Winter And Christmas Memories

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Remembering the Past by Diane Norek HarrisonBy Diane Harrison

CLARK-Here is a winter memory from Kimberly Cooper Ramalho: “One fond memory I have of winter in Clark, is one year we had huge snowstorm that kept us out of school for days. My sister, brother and I made tunnels through the snow that we could actually walk through. I have not seen a snow like that ever again but I still secretly wish that one day I will.”

ELIZABETH-From an email: “I remember when I was a kid seeing all the beautiful Christmas lights in the Norwood section.”

Here are some winter memories from reader William Frolich:

“At one time Ursino Lake, which most of us called The Reservoir, was used to supply drinking water to residents of Elizabeth. But, by 1929 the water was too contaminated for that purpose. The lake was private property, and a watchman used to chase off any people who might have wondered on its shores. By about 1935 that was no longer done, and very cold weather that winter froze the lake solid and several inches thick. Skaters came from miles around to glide over its smooth surface and there was room for all of them. Even students from Alexander Hamilton Junior High School were permitted to be there, if their last period of the day was gym, and most of them took advantage of the opportunity.

“There are memories of ice skating on the lake in Warinanco Park, and one winter when the Park Commission had the field next to the lake flooded with water. This water froze also, and it made a good skating surface that no one could fall through and drown, because the water was only a few inches deep.

“There used to be a spot on the Elizabeth River after it passed under Morris Avenue. There were times when we used to ice skate on that river. One winter the floodgate at the dam was opened slightly, and as the water slowly slipped out, the thick layer of ice settled and rested on the lake bottom. This was fine, as there was no way anyone could fall through, but as ice settled, the edges became saucer shaped, making it very easy to get on the ice, but somewhat difficult to climb off.

“Like many things that used to be, the lake is gone now, and although the dam is still there, the body of the lake has been filled in, leaving only a couple of narrow streams of water to flow through in its place. It was fun while it lasted. Those were just a few of the good old days.”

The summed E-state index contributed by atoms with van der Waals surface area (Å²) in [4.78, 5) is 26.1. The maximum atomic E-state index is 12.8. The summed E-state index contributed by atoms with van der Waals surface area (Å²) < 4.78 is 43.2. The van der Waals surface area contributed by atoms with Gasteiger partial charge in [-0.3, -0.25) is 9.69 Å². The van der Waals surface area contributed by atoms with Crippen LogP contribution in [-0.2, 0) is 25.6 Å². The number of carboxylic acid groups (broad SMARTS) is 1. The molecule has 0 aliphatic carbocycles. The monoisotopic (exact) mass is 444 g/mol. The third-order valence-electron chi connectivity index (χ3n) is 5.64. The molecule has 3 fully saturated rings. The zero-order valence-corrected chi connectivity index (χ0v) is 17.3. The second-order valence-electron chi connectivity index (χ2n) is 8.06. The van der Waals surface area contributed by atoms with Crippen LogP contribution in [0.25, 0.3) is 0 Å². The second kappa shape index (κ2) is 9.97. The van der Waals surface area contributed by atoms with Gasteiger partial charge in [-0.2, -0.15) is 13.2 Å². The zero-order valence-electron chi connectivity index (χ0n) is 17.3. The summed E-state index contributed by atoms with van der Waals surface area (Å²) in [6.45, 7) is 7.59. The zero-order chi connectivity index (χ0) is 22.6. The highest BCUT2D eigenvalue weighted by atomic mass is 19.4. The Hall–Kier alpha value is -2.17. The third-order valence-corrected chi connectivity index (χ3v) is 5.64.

Here are some Christmas memories from Elizabeth from Mr. Frolich:

“Christmas in the good old days”, as seen thought the eyes of a young child.

“In the good old days Christmas did not begin to come into our thoughts until long after Halloween and its fancy costumes and edible delights had been forgotten. Thanksgiving was beginning to make its way into our thinking, and after that holiday was over, our minds could begin to consider the wonders and mysteries of Christmas.

“The downtown are of Elizabeth was showing signs of the coming holiday. Christmas trees were for sale everywhere. Almost every gas station had a row of trees on display, and even some of the small stores had added to their stock in trade. Any empty lot was filled with evergreen trees of all sizes, and some sellers hung up signs advertising that one dollar would buy any tree on the lot.

“Broad Street also had a holiday appearance, with Santa Claus’s helpers dressed in red suits with wide black belts and complete with long white beards, ringing bells as they asked for money to be placed in their nearby small brick chimney. There were three 5&10 cent stores within two blocks, and each one had a fascinating display of toys both in their windows and inside on their counters.

“On the corner of Broad and West Jersey streets, the Georke-Kirsch Department Store filled the corner window with operating electric trains and an animated group of Santa’s elves making toys in his workshop. Further down the street, Levy’s Department Store had a toy section not quite as magnificent as Bamberger’s in Newark, but it was closer to home and we could walk to it. Unfortunately for us children, we did not get to see this splendid display of playthings very often, as we were not allowed far from home without a grownup as an escort.”

I will have more Elizabeth memories from Mr. Frolich in my 2009 columns.

I collect winter and Christmas past information of the area all year, so if you have some, never too early to send for 2009. If you have your own memories or past material for Clark, Elizabeth, Linden or Rahway you can email me at dianenorekharrison@juno.com or send copies of your material to me c/o CMD Media, P.O. Box 1061, Rahway, NJ 07065.


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